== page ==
Tuesday, January 5, 2010

196(9) At A Time - Page 72

We are nearing the end of the set, and on this page we have our lfinal Cubs player - and a really good one, at that. But you'll have to wait until tomorrow to read about him. The rest of the guys on the page aren't household names.

#635 - George Culver It looks like he is at some high school field, not a big league spring training camp. Culver spent the 1968 season in the Reds starting rotation and went 11-16. Most of 1969 was spent working out of the bullpen and his record fell to 5-7.

#636 - Woodie Held Held's long major league career was just about over. The White Sox were his seventh and final team over a fourteen season career. He saw action in five different positions for the Sox in '69 in 56 games. But he hit only .143 and was released after the season.

#637 - Padres Rookies There rookies, all is Padres' hats. The Topps photographers were working overtime! DaVanon was taken from the Cardinals organization and made his first big league roster with the Padres. The Cardinals must have liked what he did in his 24 games with San Diego, because the reacquired him in a mid-May trade...and then sent him back to the minors! Reberger was orginally Cubs property and pitched three games for them in 1968. He made 67 apperances for the Padres and recorded six saves to go with his 1-2 record. Clay Kirby would be the most-recongized of the three, though the 21 year old rookie lost a league-high 20 games in 1969.

#638 - Ed Sprague Working as a reliever, he followed up his rookie season record of 3-4 by going 1-1 in 1969. His son, Ed Sprague, would have an eleven year big league career, outlasting dad's by three seasons.

#639 - Barry Moore Moore spent most of 1969 in the Senators starting rotation and was 9-8. The nine wins would be his career high. After the season he was dealt to the Indians and 1970 would be his last in the majors.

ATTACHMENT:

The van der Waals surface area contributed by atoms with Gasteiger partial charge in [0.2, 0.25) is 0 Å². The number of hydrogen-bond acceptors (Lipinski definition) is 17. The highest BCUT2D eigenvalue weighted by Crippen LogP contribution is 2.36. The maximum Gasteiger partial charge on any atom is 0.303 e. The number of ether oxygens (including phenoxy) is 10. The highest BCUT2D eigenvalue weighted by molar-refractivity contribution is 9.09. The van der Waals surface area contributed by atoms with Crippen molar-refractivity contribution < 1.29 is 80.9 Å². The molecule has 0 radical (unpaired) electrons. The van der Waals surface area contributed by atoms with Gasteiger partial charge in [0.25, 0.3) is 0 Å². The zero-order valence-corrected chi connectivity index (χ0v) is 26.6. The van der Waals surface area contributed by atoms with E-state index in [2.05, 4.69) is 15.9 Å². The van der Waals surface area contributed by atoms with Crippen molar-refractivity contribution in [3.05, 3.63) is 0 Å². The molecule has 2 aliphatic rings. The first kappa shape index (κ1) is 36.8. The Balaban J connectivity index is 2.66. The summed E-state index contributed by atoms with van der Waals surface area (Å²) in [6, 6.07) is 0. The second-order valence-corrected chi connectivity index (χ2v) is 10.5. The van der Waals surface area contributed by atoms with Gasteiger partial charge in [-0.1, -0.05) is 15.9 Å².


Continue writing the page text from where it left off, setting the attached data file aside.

#640 - Fergie Jenkins - The Cubs ace gets his own post tomorrow

#641 - National League Rookies If they are the best rookies of the National League, why are two of them airbrushed? Darwin broke in with the Angels at the age of 19 in 1962. He wouldn't make it back to the majors for seven more years, a six game stint with the '69 Dodgers. He had some decent years with the Twins in the early '70's and then after bouncing around, saw his career end with he Cubs in 1977. Miller played in 26 games for the Dodgers and then was out of baseball. Tommy Dean saw action in 97 games as the Padres shortstop, but hit only .176.

#642 - John Hiller
Working mainly out of the bullpen, Hiller went 4-4 for the Tigers.

#643 - Billy Cowan This picture of Cowan in a Mets uniform was from his only season with them, 1965. Cowan was originally a Cub and was their starting centerfielder in 1964. He then was bounced around to three teams and then spent 1968 in AAA before landing with the Yankees in 1969. He spent only 32 games in the Bronx before beings sent across the country to the Angels in July.

Overall Set Totals (player cards only)
Hall of Famers - 44
Hatless - 143
Airbrush - 99
Cubs (includes past, present, or future) - 96


  1. Hiller was a good reliever for a few years. Great guy to have on a Strat-O-Matic team.

  2. Interesting cards of Culver, Sprague, and Moore. Each is a refreshing change from recent seasons, where the Reds wore white caps, the Senators wore gray caps, and the 1968 Athletics all wore "unmarked glossy black caps" (if they wore caps at all)! ;)

  3. Notice that Darwin is a PITCHER on this card. Soon he would make the fulltime switch to the outfield. He and Willie Smith look to be the last two players to make the majors as pitchers first, then as fielders.

  4. Hiller deserves more of a post. He missed all of 1972 after having a heart attack, then came back and led the league in saves. He was also the last member of the Tigers' 1968 championship to still be with the team. Haven't been in Michigan long, have you :)